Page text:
Sen. Edward Kennedy (D-Mass.) introduced legislation that would eliminate $12 billion set aside in last year's Medicare reform law to boost payments to private health plans. Kennedy's bill, which he calls the Defense of Medicare Act, also would repeal a demonstration project set to begin in 2010 in which Medicare would compete directly with private health plans for beneficiaries. Excessive payments to Medicare HMOs and PPOs "not only weaken Medicare but raise premiums for senior citizens and add to the deficit," Kennedy said in a summary of the bill provided by his office. The $12 billion for increased health-plan payments was intended to help prepare the plans for taking on a large number of Medicare beneficiaries in 2006, when beneficiaries will have the choice of leaving the traditional program. Kennedy cited a recent Medicare trustees' report that predicted the Medicare trust fund would go broke seven years earlier than expected as one reason for his legislation. -- by Jeff Tieman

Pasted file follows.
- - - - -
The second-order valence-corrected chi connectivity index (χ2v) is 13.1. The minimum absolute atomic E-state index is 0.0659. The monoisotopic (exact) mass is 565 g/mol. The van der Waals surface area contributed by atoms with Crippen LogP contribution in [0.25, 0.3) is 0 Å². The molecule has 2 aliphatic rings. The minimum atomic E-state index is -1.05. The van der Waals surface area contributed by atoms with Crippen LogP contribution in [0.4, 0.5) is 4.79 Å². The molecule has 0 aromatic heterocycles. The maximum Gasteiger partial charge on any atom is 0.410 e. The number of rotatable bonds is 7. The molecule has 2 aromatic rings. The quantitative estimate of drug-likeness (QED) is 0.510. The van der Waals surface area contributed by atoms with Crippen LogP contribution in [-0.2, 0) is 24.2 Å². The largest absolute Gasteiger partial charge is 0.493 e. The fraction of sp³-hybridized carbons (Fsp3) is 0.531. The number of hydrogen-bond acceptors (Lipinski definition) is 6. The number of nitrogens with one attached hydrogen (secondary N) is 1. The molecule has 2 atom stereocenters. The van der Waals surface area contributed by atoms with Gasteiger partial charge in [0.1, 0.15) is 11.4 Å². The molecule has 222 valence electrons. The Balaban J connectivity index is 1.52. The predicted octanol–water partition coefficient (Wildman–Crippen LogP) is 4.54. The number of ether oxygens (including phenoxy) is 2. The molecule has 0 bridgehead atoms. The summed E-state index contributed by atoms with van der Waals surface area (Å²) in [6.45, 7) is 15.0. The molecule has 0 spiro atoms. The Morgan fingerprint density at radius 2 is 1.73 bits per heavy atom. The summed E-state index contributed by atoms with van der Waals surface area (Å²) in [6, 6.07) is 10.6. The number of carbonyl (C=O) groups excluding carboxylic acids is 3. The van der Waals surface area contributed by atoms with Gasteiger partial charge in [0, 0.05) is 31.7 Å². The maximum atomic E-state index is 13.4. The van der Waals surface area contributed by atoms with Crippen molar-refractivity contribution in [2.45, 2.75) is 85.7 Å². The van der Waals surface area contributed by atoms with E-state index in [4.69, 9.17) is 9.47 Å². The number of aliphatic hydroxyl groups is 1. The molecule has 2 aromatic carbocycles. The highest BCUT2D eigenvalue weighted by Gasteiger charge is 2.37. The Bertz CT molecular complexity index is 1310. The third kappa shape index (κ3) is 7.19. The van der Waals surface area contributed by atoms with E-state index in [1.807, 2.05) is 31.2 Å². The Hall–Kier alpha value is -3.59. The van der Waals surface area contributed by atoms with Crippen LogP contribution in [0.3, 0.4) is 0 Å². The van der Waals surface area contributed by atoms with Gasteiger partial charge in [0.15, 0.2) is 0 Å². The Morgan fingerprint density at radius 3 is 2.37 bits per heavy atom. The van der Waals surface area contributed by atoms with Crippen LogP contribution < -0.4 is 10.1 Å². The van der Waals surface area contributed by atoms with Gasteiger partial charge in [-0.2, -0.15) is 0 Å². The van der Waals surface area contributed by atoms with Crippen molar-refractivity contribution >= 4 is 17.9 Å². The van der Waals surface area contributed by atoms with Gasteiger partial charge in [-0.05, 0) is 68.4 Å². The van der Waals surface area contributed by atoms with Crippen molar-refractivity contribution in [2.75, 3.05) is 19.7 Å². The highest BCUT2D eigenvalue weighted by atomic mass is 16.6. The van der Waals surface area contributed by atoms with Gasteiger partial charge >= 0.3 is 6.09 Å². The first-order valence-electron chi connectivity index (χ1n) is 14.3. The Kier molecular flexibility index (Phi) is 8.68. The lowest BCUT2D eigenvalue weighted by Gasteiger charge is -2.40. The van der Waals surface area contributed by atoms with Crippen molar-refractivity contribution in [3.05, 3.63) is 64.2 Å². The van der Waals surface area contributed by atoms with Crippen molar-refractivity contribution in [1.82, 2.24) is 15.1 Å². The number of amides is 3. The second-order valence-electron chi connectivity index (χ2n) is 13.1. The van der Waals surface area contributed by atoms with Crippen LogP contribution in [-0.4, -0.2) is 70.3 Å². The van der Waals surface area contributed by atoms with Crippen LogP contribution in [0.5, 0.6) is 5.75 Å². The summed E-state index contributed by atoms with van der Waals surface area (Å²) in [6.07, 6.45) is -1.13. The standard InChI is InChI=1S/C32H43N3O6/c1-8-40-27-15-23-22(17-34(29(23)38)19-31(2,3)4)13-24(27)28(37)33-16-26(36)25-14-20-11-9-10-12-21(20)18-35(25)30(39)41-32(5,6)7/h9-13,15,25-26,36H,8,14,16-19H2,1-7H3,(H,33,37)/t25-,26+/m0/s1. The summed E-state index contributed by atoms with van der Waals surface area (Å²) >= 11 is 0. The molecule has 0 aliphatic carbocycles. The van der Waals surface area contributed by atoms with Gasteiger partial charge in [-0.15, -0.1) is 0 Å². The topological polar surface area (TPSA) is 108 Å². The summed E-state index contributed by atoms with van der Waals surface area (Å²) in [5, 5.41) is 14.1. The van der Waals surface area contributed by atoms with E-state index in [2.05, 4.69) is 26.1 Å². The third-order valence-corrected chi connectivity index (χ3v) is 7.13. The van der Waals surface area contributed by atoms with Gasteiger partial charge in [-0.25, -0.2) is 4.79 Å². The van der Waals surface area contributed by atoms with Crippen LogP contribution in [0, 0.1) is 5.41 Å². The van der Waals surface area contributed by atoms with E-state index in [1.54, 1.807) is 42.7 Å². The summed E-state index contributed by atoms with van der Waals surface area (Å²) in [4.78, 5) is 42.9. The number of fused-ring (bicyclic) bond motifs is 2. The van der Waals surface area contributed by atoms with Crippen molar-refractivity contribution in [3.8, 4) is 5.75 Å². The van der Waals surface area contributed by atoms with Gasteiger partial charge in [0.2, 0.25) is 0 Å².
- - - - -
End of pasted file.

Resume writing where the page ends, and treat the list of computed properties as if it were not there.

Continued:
Kennedy wants to repeal Medicare plans' $12 billion
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